EECS 122: Introduction to Computer Networks CDNs and Peer-to-Peer - PowerPoint PPT Presentation

Loading...

PPT – EECS 122: Introduction to Computer Networks CDNs and Peer-to-Peer PowerPoint presentation | free to download - id: 1cf40d-ZDc1Z



Loading


The Adobe Flash plugin is needed to view this content

Get the plugin now

View by Category
About This Presentation
Title:

EECS 122: Introduction to Computer Networks CDNs and Peer-to-Peer

Description:

Emphasis is on why these developments are important, and where the fit into the broader picture ... require sizable investment in server farm and bandwidth ... – PowerPoint PPT presentation

Number of Views:25
Avg rating:3.0/5.0
Slides: 69
Provided by: sto2
Category:

less

Write a Comment
User Comments (0)
Transcript and Presenter's Notes

Title: EECS 122: Introduction to Computer Networks CDNs and Peer-to-Peer


1
EECS 122 Introduction to Computer Networks CDNs
and Peer-to-Peer
  • Computer Science Division
  • Department of Electrical Engineering and Computer
    Sciences
  • University of California, Berkeley
  • Berkeley, CA 94720-1776

2
Todays Lecture 18
17, 18, 19
2
Application
10,11
6
Transport
14, 15, 16
7, 8, 9
Network (IP)
Link
21, 22, 23
Physical
25
3
This Lecture
  • This will be a why lecture, not a how to one
  • Emphasis is on why these developments are
    important, and where the fit into the broader
    picture
  • TAs will fill in the technical details

4
Outline
  • Motivation information sharing
  • whats the role of peer-to-peer (P2P)?
  • Centralized P2P networks
  • Napster
  • Decentralized but unstructured P2P networks
  • Gnutella
  • Decentralized but structured P2P networks
  • Distributed Hash Tables
  • Implications for the Internet (speculative)

5
Information Sharing in the Internet
  • The Internet contains a vast collection of
    information (documents, web pages, media, etc.)
  • One goal of the Internet is to make it easy to
    share this information
  • There are many different ways this can be done...

6
In the beginning...
  • ...there was FTP
  • People put files on a server and allowed
    anonymous FTP
  • does anyone here remember anonymous FTP?
  • Only people who were explicitly told about the
    file would know to retrieve it
  • But it was a painful, command-line interface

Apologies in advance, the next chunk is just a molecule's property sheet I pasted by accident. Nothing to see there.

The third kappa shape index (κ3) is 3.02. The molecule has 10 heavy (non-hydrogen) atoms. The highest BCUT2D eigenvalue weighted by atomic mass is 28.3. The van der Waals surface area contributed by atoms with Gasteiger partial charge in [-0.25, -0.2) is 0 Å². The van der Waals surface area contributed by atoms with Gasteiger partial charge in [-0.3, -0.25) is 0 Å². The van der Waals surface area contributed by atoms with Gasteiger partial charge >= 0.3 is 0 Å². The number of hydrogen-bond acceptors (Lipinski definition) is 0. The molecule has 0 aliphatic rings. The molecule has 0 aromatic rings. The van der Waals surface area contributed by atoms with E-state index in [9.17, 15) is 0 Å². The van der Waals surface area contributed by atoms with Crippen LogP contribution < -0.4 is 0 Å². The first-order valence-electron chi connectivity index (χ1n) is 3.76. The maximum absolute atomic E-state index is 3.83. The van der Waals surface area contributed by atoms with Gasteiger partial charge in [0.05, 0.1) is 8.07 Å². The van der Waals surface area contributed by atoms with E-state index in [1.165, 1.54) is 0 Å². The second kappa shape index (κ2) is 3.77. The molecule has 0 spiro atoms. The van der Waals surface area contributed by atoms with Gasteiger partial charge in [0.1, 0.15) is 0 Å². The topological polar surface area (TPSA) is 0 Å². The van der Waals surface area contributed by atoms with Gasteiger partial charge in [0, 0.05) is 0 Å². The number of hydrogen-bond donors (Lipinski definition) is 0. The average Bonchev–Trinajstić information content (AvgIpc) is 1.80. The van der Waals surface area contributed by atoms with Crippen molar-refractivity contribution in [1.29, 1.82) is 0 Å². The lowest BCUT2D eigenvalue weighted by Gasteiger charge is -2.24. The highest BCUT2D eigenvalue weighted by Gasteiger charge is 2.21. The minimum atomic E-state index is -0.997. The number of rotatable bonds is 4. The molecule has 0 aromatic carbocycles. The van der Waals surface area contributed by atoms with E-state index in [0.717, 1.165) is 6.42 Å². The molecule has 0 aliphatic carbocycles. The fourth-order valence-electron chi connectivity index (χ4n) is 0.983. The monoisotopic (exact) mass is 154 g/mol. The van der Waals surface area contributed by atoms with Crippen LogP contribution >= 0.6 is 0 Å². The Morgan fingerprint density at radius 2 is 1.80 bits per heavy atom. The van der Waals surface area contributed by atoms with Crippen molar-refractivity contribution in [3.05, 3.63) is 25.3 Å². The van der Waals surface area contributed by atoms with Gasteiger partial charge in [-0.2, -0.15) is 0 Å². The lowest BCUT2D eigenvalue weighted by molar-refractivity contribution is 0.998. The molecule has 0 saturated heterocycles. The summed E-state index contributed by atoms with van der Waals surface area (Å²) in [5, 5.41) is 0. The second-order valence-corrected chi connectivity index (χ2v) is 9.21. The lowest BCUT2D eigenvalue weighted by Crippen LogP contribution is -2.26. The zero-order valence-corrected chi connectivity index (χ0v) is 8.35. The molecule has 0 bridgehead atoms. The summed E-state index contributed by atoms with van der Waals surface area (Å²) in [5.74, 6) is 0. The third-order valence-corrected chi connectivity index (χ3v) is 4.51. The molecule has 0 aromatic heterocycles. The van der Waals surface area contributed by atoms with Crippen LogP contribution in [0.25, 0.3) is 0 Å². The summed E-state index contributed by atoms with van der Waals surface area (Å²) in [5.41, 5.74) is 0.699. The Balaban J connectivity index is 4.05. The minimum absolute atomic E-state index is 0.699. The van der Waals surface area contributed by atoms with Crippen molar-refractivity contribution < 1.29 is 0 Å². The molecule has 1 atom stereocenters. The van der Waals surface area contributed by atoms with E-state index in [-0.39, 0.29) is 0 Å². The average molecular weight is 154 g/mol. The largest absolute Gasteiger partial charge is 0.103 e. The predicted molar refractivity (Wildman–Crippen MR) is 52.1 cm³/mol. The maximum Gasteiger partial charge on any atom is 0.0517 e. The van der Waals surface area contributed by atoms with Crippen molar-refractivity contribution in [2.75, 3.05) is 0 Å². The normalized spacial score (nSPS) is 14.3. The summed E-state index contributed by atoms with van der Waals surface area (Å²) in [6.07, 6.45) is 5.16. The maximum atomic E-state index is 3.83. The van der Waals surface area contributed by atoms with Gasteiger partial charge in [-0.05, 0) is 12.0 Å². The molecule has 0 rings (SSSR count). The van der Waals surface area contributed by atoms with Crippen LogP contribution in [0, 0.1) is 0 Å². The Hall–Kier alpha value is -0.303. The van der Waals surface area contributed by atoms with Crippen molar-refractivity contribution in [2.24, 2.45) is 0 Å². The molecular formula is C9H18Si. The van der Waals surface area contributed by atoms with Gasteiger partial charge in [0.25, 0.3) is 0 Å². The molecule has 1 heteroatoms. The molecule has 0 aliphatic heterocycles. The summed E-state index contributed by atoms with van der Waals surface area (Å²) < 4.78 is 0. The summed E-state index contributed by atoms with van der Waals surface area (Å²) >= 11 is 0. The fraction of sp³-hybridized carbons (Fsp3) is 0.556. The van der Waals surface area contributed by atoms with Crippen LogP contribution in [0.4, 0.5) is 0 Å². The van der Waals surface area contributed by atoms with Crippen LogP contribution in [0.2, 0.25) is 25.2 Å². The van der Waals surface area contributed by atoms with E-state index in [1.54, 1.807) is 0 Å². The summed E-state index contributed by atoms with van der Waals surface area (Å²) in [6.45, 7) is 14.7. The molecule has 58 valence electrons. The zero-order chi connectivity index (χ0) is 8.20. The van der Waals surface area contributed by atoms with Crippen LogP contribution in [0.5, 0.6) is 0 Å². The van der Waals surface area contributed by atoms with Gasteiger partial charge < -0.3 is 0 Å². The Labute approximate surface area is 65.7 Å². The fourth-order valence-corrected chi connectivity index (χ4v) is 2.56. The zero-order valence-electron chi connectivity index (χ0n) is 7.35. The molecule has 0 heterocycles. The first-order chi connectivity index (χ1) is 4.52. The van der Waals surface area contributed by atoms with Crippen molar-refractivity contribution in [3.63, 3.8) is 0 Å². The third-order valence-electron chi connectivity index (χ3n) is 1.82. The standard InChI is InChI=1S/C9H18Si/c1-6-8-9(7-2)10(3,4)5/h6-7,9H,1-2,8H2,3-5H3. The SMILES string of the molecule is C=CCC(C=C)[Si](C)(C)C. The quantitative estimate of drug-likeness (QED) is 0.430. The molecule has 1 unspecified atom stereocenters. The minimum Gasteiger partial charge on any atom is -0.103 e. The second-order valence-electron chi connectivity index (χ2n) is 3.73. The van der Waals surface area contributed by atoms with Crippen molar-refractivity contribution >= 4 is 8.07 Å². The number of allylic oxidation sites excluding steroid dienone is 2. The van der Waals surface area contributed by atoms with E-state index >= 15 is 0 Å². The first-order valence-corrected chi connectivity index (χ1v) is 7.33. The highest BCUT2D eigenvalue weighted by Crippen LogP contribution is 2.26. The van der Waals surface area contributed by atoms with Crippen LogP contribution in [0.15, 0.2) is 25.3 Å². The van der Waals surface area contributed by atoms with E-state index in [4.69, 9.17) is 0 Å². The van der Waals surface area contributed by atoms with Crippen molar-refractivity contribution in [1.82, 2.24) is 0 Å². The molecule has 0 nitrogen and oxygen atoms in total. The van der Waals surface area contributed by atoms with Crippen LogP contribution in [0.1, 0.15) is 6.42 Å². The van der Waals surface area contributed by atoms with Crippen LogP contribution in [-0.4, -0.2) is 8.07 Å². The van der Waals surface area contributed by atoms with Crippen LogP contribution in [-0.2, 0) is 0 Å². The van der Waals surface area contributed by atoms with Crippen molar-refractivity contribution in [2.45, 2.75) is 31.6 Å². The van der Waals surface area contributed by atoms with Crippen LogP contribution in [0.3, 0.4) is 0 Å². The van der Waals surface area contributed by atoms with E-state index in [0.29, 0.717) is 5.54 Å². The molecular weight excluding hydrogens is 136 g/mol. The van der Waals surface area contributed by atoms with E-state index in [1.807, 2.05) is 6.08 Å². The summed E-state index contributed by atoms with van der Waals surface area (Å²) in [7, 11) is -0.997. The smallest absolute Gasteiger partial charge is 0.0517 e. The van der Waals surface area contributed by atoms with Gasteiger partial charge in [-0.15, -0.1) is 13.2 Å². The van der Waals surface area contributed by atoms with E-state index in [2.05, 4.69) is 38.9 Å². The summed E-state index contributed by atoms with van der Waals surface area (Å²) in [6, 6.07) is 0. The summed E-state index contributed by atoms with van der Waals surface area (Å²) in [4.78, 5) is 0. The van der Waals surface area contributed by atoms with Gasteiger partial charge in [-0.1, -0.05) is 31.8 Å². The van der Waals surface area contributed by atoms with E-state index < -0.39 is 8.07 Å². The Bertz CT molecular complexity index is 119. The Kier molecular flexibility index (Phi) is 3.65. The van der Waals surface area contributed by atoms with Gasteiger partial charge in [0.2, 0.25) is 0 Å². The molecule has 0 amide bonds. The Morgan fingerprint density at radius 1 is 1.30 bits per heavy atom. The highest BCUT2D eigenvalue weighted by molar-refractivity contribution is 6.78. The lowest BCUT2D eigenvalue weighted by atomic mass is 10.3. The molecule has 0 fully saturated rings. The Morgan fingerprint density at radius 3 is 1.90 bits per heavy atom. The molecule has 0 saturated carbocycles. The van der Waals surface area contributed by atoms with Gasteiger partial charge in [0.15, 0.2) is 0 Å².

7
The Early Web
  • The early web was essentially a GUI for anon ftp
  • URLs were easily distributed pointers to files
  • Browsers allowed one to easily retrieve files
  • Web pages could contain pointers to other files
  • not all downloads were result of being explicitly
    told
  • But information sharing was still mostly
    explicitly arranged
  • someone sent you a URL
  • and you bookmarked it

8
The Current Web
  • Search engines changed the web
  • long before your time....
  • Now one can proactively find the desired
    information, not just wait for someone to tell
    you about it
  • In the process, it became less important who was
    hosting the information (because they dont need
    to tell you)
  • the nature of the content is all that matters now

9
Two Transitions
  • From push to pull
  • old people would tell others about information
    (push)
  • new people can find information via google
    (pull)
  • From hosts to servers
  • anonymous ftp could run on anyones desktop
  • then migrated to specialized servers
  • the web almost exclusively uses servers
  • popular sites have to use big server farms
  • What about pull with hosts?
  • thats peer-to-peer networking!

10
Why Is Pull/Host Relevant?
  • There are many pieces of content that
  • are already widely replicated on many machines
  • people want, but dont know where it is
  • Setting up a web site for all such content would
  • attract huge amount of traffic
  • require sizable investment in server farm and
    bandwidth
  • If we could harness the hosts that already have
    the content, we wouldnt need a server farm!
  • But how do users know which host to contact?

11
Peer-to-Peer (P2P) Networking
  • Aims to use the bandwidth and storage of the many
    hosts
  • sum of access line speeds and disk space
  • But to use this collection of machines
    effectively requires coordination on a massive
    scale
  • key challenge who has the content you are
    looking for?
  • Moreover, the hosts are very flaky
  • behind slow links
  • often connected only a few minutes
  • so system must be very robust

12
Napster
  • Centralized search engine
  • all hosts with songs register them with central
    site
  • users do keyword search on site to find desired
    song
  • site then lists the hosts that have the song
  • user then downloads content
  • What makes this work?
  • central site only has to handle searches little
    bandwidth
  • vast collection of hosts can supply huge
    aggregate bandwidth
  • system is self-scaling more users means more
    resources

13
What Happened to Napster?
  • Fastest growing Internet application ever
  • P2P traffic became, and remains, one of the
    biggest sources of traffic on the Internet!
  • But legal issues shut site down
  • Centralized system was vulnerable to legal
    attacks, and system couldnt function without
    central site
  • Can one still do pull without central site?
  • thats the hard question in peer-to-peer
    networking!

14
Gnutella
  • An example of an unstructured, decentralized P2P
    system
  • Context
  • many hosts join a system
  • each offers to share its own content